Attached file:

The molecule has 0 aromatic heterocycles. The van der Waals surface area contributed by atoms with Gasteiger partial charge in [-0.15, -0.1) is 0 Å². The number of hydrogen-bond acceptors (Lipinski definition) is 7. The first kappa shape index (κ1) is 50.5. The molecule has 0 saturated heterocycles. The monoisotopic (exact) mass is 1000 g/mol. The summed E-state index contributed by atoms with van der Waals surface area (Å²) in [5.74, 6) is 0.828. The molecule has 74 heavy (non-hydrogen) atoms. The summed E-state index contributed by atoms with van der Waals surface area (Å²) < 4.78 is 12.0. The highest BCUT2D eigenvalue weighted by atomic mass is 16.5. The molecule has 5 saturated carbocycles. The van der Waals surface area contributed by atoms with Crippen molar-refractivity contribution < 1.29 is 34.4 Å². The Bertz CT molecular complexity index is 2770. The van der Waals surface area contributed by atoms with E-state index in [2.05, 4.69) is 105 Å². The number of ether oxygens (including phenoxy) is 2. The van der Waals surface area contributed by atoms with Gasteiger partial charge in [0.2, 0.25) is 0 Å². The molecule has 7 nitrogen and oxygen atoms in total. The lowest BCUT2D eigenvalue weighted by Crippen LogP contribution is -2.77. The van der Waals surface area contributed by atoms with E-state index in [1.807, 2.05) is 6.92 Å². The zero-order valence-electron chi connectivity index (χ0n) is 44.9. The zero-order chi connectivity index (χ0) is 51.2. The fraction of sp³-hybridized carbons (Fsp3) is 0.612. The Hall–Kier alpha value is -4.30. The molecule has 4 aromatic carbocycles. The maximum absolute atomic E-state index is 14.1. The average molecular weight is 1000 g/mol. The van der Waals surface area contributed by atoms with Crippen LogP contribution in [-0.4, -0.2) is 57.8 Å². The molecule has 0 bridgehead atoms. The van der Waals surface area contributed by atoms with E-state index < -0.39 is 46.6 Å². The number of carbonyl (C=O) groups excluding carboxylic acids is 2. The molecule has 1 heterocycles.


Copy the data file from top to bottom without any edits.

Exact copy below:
The molecule has 0 aromatic heterocycles. The van der Waals surface area contributed by atoms with Gasteiger partial charge in [-0.15, -0.1) is 0 Å². The number of hydrogen-bond acceptors (Lipinski definition) is 7. The first kappa shape index (κ1) is 50.5. The molecule has 0 saturated heterocycles. The monoisotopic (exact) mass is 1000 g/mol. The summed E-state index contributed by atoms with van der Waals surface area (Å²) in [5.74, 6) is 0.828. The molecule has 74 heavy (non-hydrogen) atoms. The summed E-state index contributed by atoms with van der Waals surface area (Å²) < 4.78 is 12.0. The highest BCUT2D eigenvalue weighted by atomic mass is 16.5. The molecule has 5 saturated carbocycles. The van der Waals surface area contributed by atoms with Crippen molar-refractivity contribution < 1.29 is 34.4 Å². The Bertz CT molecular complexity index is 2770. The van der Waals surface area contributed by atoms with E-state index in [2.05, 4.69) is 105 Å². The number of ether oxygens (including phenoxy) is 2. The van der Waals surface area contributed by atoms with Gasteiger partial charge in [0.2, 0.25) is 0 Å². The molecule has 7 nitrogen and oxygen atoms in total. The lowest BCUT2D eigenvalue weighted by Crippen LogP contribution is -2.77. The van der Waals surface area contributed by atoms with E-state index in [1.807, 2.05) is 6.92 Å². The zero-order valence-electron chi connectivity index (χ0n) is 44.9. The zero-order chi connectivity index (χ0) is 51.2. The fraction of sp³-hybridized carbons (Fsp3) is 0.612. The Hall–Kier alpha value is -4.30. The molecule has 4 aromatic carbocycles. The maximum absolute atomic E-state index is 14.1. The average molecular weight is 1000 g/mol. The van der Waals surface area contributed by atoms with Crippen LogP contribution in [-0.4, -0.2) is 57.8 Å². The molecule has 0 bridgehead atoms. The van der Waals surface area contributed by atoms with E-state index < -0.39 is 46.6 Å². The number of carbonyl (C=O) groups excluding carboxylic acids is 2. The molecule has 1 heterocycles.